Reno Presents Challenges for Jetman

Reno Air Races' high desert conditions tests wing-flyer's airshow performance.

Jetman in Reno

Jetman in Reno

** Yves "Jetman" Rossy flies over Reno.**

Yves Rossy, aka Jetman, took to the skies at the National Championship Air Races and Air Show, which took place this past weekend in Reno, Nevada. This, the second show during Jetman's U.S. visit after AirVenture in Oshkosh, Wisconsin, presented some new challenges for the man who straps a jet-powered carbon-Kevlar wing to his body, which essentially functions as a fuselage and multi-directional control surface.

The biggest challenge, Rossy said, was the altitude. The field elevation at Reno/Stead Airport is more than 5,000 feet, which meant Jetman jumped out of his helicopter into very thin air at 11,000 feet. "The wing doesn't fly quite so smoothly [at that altitude]," Rossy said. "We had to recalibrate the engines to enable them to start with less oxygen present."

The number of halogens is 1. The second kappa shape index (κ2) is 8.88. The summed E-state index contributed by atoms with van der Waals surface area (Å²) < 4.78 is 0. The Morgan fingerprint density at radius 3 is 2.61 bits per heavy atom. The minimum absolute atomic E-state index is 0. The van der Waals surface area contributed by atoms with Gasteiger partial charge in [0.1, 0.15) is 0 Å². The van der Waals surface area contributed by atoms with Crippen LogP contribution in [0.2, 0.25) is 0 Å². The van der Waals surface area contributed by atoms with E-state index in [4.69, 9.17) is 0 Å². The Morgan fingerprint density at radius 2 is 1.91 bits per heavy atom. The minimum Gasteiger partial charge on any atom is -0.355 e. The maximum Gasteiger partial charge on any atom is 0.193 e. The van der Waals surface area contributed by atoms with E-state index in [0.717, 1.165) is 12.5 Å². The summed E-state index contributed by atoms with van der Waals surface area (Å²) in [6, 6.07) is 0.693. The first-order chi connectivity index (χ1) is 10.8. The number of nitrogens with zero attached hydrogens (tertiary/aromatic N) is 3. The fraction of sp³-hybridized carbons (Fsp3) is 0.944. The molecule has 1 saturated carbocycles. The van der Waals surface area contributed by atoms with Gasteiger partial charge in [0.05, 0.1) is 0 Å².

Rossy also said that his equipment prevents him from landing safely in winds above 20 knots. He had to cancel Sunday's performance because the winds were gusting to 28 knots. At those winds, he would risk getting "dragged through the desert shrubs and brushes," he said, a risk he was understandably not willing to take.

During part of his performance, Jetman appeared to be flying a circular pattern just like the race airplanes way down below, but he said he was not using pylons as a guide because at 2,000 to 3,000 feet agl he had trouble seeing them. Spectators on the ground had the same problem and were pretty much limited to the jumbotrons to watch his performance.

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Watch Jetman soar over Reno in the video below.

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